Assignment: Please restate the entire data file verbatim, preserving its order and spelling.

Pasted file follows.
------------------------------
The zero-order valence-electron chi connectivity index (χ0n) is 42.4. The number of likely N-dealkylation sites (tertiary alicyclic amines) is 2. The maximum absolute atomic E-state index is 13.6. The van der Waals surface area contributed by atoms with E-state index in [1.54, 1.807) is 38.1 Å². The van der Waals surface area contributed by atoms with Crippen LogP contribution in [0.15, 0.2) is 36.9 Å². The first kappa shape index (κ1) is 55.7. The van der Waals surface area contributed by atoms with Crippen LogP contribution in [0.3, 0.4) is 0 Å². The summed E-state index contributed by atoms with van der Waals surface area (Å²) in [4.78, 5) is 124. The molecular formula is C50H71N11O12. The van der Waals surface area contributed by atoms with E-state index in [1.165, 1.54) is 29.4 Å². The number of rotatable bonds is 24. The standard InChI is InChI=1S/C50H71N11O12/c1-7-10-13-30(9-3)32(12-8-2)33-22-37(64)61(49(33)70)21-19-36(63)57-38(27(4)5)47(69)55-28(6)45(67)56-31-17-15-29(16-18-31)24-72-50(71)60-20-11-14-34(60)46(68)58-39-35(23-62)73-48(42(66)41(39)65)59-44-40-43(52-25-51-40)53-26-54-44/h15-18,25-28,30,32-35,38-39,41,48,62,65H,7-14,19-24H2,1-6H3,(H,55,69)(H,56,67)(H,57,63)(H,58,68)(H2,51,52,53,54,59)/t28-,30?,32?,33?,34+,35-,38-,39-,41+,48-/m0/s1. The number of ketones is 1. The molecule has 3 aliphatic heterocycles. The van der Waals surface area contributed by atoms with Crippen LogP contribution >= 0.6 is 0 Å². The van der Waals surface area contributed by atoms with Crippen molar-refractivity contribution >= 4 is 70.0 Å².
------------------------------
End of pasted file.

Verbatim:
The zero-order valence-electron chi connectivity index (χ0n) is 42.4. The number of likely N-dealkylation sites (tertiary alicyclic amines) is 2. The maximum absolute atomic E-state index is 13.6. The van der Waals surface area contributed by atoms with E-state index in [1.54, 1.807) is 38.1 Å². The van der Waals surface area contributed by atoms with Crippen LogP contribution in [0.15, 0.2) is 36.9 Å². The first kappa shape index (κ1) is 55.7. The van der Waals surface area contributed by atoms with Crippen LogP contribution in [0.3, 0.4) is 0 Å². The summed E-state index contributed by atoms with van der Waals surface area (Å²) in [4.78, 5) is 124. The molecular formula is C50H71N11O12. The van der Waals surface area contributed by atoms with E-state index in [1.165, 1.54) is 29.4 Å². The number of rotatable bonds is 24. The standard InChI is InChI=1S/C50H71N11O12/c1-7-10-13-30(9-3)32(12-8-2)33-22-37(64)61(49(33)70)21-19-36(63)57-38(27(4)5)47(69)55-28(6)45(67)56-31-17-15-29(16-18-31)24-72-50(71)60-20-11-14-34(60)46(68)58-39-35(23-62)73-48(42(66)41(39)65)59-44-40-43(52-25-51-40)53-26-54-44/h15-18,25-28,30,32-35,38-39,41,48,62,65H,7-14,19-24H2,1-6H3,(H,55,69)(H,56,67)(H,57,63)(H,58,68)(H2,51,52,53,54,59)/t28-,30?,32?,33?,34+,35-,38-,39-,41+,48-/m0/s1. The number of ketones is 1. The molecule has 3 aliphatic heterocycles. The van der Waals surface area contributed by atoms with Crippen LogP contribution >= 0.6 is 0 Å². The van der Waals surface area contributed by atoms with Crippen molar-refractivity contribution >= 4 is 70.0 Å².